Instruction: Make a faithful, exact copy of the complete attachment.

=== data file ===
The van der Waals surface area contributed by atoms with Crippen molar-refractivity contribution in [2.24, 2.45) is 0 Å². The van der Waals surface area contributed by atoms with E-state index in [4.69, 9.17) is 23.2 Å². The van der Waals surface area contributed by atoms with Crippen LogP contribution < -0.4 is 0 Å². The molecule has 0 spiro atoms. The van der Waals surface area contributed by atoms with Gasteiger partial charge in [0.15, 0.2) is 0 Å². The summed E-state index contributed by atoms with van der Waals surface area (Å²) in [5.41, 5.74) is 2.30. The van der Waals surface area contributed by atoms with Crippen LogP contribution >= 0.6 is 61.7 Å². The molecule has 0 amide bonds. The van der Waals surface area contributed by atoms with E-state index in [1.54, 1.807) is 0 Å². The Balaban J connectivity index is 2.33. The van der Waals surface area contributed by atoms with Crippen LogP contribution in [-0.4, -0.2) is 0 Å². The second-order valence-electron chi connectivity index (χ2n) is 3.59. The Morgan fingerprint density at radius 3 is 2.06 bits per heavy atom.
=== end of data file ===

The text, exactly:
The van der Waals surface area contributed by atoms with Crippen molar-refractivity contribution in [2.24, 2.45) is 0 Å². The van der Waals surface area contributed by atoms with E-state index in [4.69, 9.17) is 23.2 Å². The van der Waals surface area contributed by atoms with Crippen LogP contribution < -0.4 is 0 Å². The molecule has 0 spiro atoms. The van der Waals surface area contributed by atoms with Gasteiger partial charge in [0.15, 0.2) is 0 Å². The summed E-state index contributed by atoms with van der Waals surface area (Å²) in [5.41, 5.74) is 2.30. The van der Waals surface area contributed by atoms with Crippen LogP contribution >= 0.6 is 61.7 Å². The molecule has 0 amide bonds. The van der Waals surface area contributed by atoms with E-state index in [1.54, 1.807) is 0 Å². The Balaban J connectivity index is 2.33. The van der Waals surface area contributed by atoms with Crippen LogP contribution in [-0.4, -0.2) is 0 Å². The second-order valence-electron chi connectivity index (χ2n) is 3.59. The Morgan fingerprint density at radius 3 is 2.06 bits per heavy atom.